How The Heck Do You Use Sprouted Watermelon Seeds?

The dog days of summer bring about my most treasured treat of the season: watermelon. I insist, often to the dismay of my grocery mule/boyfriend, on buying whole watermelons at the market instead of the lighter, more easily transported presliced wedges or cubes. Presliced fruit is no way to live. Peak watermelon season lasts only about four weeks every year, which means after hauling home this precious commodity, nothing can go to waste.

The deep red watermelon flesh only lasts about two days in my apartment (or half a rooftop BBQ). I pickle the leftover rinds for an unexpected, refreshing bite. Yet despite the thriftiness, I usually discard the black seeds, as I'm sure you do, too. But not this year. Waste not, want not! I love watermelon, so I'm sure the seeds are...fine?

Well, it turns out the seeds are more than fine. Properly prepped, their flavor is reminiscent of sunflower seeds. And like all nuts and seeds, watermelon seeds are packed with protein, low in carbohydrates, high in minerals like magnesium and iron and full of healthy fats and amino acids. Watermelon seeds, though, are special. Compared with almonds, watermelon seeds have 4 grams more protein and 2 grams fewer carbohydrates per one-ounce serving. That's right, your precious almonds aren't perfect (but they are great for vegan White Russians).

However, like all truly special things, watermelon seeds require more work. Simply swallowing the black dots that tarnish your perfect wedge won't deliver these benefits. The seeds must be sprouted, shelled and dried first. Sprouting not only preserves more health benefits; it also removes the pesky, inedible outer shell.

You can sprout seeds at home relatively easily. Be sure to start with fresh seeds — ideally, save the seeds from your most recent watermelon purchase, rinse thoroughly and let dry completely before beginning the sprouting process. As the seeds sprout, they'll naturally shed their black shells. Let them dry, then toss with some sea salt and roast in the oven for a tasty superfood snack. If sprouting seeds isn't your jam, you can order them here.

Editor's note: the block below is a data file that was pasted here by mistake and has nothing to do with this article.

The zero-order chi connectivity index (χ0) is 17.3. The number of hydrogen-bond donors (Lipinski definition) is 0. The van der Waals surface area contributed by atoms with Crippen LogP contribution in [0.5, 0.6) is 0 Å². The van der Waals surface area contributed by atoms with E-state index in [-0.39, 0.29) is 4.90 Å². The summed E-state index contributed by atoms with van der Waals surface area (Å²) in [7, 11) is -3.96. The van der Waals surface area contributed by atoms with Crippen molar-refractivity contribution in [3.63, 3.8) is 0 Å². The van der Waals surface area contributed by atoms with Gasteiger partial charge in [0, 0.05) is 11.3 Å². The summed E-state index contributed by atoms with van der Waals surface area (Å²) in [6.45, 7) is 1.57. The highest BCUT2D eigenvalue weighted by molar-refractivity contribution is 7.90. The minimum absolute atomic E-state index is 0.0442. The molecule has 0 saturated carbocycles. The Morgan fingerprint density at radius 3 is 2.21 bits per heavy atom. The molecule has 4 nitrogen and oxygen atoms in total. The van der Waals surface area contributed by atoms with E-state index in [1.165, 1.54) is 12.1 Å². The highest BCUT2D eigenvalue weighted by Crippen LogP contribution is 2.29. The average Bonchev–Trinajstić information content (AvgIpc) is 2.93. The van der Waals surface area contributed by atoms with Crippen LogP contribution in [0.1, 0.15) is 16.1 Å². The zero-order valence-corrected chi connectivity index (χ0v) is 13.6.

Treat watermelon seeds like any other nut: an easy, powerful post-gym snack, a worthy addition to trail mix or a topping for your morning oatmeal/chia bowl. I'm not passionate about DIY sprouting, so I used packaged seeds to make a big batch of granola. It doubles as a crunchy topping to breakfast staples; I serve it with sliced banana and a splash of almond milk.

granola_finished Sprouted watermelon seed granola packs a mightier protein punch! (Photo: Jess Kapadia.)

Watermelon Seed Granola

  • 1 cup sprouted watermelon seeds
  • 2 cups old-fashioned oats (not quick cooking)
  • 1 cup dried cherries (or other fruit such as cranberries or apricots)
  • 1 egg white
  • ¼ teaspoon cinnamon and nutmeg
  • Generous pinch salt
  • Maple syrup to taste (anywhere from ¼ – ¾ cup)
  • *A note on measurements: With granola, customize everything to preference. Prefer a nuttier granola? Ease up on the oats. Want bigger clumps? Add an extra egg white.

  • Preheat oven to 300 degrees F.
  • In a large mixing bowl, combine all ingredients except the egg white and dried fruit.
  • In a smaller, separate bowl, whisk the egg white(s) until just frothy. Gently fold egg white into granola mixture until incorporated.
  • Spread granola mixture in one even layer onto a well-greased or parchment-lined sheet pan. Place in oven.
  • Cook for 20 minutes, then gently flip granola with a large spatula, being careful not to break the pieces too much.
  • Cook for another 20-25 minutes until golden brown and dry to the touch.
  • Remove from oven and let cool completely before mixing in dried fruit (or it will get sticky). Serve.